The decision to buy a home in Costa Rica is exciting. The purchase process may seem straightforward, but there are potential pitfalls, especially if you’re buying a previously owned property. Here are six things to know about buying property in Costa Rica.
You have the same property ownership rights as Costa Ricans except for beachfront property. The Maritime Zone Law governs about 95% of Costa Rica coastline. The first 200 meters from the high tide mark define the Maritime Zone boundary. Property within the Maritime Zone is available only as a concession for use defined by the Maritime Zone Law and other regulations set by municipalities and the Institute of Tourism. Only Costa Rican citizens can own a concession. However, you can enter a partnership with a Costa Rican as the majority partner.
An attorney who is also a Public Notary is a requirement and a good idea. An attorney knows whether you’re buying property with an ownership right (derecho de propiedad) or a right of occupation (derecho de ocupación). A right of occupation means the land isn’t registered, cannot be title-searched and will require a long process before entry in the Public Registry. Ownership rights give you clear title to the property once the formalities are complete.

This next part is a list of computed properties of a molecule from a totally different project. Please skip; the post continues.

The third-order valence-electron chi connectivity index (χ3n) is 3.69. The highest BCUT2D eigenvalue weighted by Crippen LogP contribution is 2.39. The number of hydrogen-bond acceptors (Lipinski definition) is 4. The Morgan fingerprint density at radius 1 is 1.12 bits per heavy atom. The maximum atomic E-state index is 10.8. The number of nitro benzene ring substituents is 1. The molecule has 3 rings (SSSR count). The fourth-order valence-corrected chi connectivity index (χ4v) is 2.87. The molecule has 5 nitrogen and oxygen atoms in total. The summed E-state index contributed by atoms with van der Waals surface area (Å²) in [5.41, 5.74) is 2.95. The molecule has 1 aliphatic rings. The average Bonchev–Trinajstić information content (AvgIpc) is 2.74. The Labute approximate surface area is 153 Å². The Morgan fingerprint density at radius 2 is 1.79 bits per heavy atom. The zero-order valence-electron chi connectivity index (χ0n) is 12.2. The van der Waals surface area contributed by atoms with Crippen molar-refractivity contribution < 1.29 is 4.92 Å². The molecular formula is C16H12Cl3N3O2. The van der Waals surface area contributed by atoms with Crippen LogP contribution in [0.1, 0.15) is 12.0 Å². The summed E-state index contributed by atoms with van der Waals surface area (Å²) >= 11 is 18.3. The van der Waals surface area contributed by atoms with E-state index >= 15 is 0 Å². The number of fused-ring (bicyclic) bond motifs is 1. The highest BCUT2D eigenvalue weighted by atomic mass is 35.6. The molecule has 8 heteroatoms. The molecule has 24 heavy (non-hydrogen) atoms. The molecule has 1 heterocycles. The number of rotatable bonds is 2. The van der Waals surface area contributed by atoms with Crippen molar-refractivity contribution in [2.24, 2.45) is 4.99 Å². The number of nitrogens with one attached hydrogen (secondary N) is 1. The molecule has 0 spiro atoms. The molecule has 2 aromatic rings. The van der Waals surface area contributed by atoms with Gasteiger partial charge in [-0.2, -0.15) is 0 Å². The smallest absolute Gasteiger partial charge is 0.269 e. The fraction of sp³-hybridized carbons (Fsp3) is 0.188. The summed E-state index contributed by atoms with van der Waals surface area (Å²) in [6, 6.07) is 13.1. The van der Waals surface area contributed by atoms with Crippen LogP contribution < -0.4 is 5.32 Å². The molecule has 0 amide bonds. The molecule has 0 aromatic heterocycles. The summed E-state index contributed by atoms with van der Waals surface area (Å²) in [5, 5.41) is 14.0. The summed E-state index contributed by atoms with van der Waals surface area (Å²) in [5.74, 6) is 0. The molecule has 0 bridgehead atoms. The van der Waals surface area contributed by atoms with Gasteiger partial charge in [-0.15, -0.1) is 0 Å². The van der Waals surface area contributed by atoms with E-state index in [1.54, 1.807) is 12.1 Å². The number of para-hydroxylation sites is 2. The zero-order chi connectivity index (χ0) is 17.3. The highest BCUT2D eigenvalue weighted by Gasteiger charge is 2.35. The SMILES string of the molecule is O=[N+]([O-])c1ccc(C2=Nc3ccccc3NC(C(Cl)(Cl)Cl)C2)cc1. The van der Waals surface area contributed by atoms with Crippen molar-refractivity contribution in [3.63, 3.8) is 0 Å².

Most properties in Costa Rica have a unique identification number registered in the Folio Real system at the Public Registry in San José. Before you buy or make an offer, ask for a title search in the Folio Real that provides all the property information, including area, ownership, boundaries, location, mortgages and other liens. Some properties aren’t in the Folio Real, but are still searchable.
You’ll also need a surveyor. Your attorney must record a survey at the Public Registry to transfer, mortgage or acquire a property. A municipal authorization is also required on the survey. Both bodies validate and approve the property survey. You should register a new survey to avoid boundary line disputes.
Some properties were never recorded; families have lived there for generations and others were never occupied. Sometimes people will claim ownership and put a property up for sale. Unless it’s recorded at the Public Registry, there’s no clear title. Avoid such a property; there’s simply no way to prove transferable ownership or determine what you’re buying.
Your attorney will prepare the deed for signature at the close of escrow and record it in her notary book, before immediately recording it at the Public Registry. Upon submission to the Registry, you’re protected against subsequent third party interest. Once the deed is verified as correct, staff will record your ownership.
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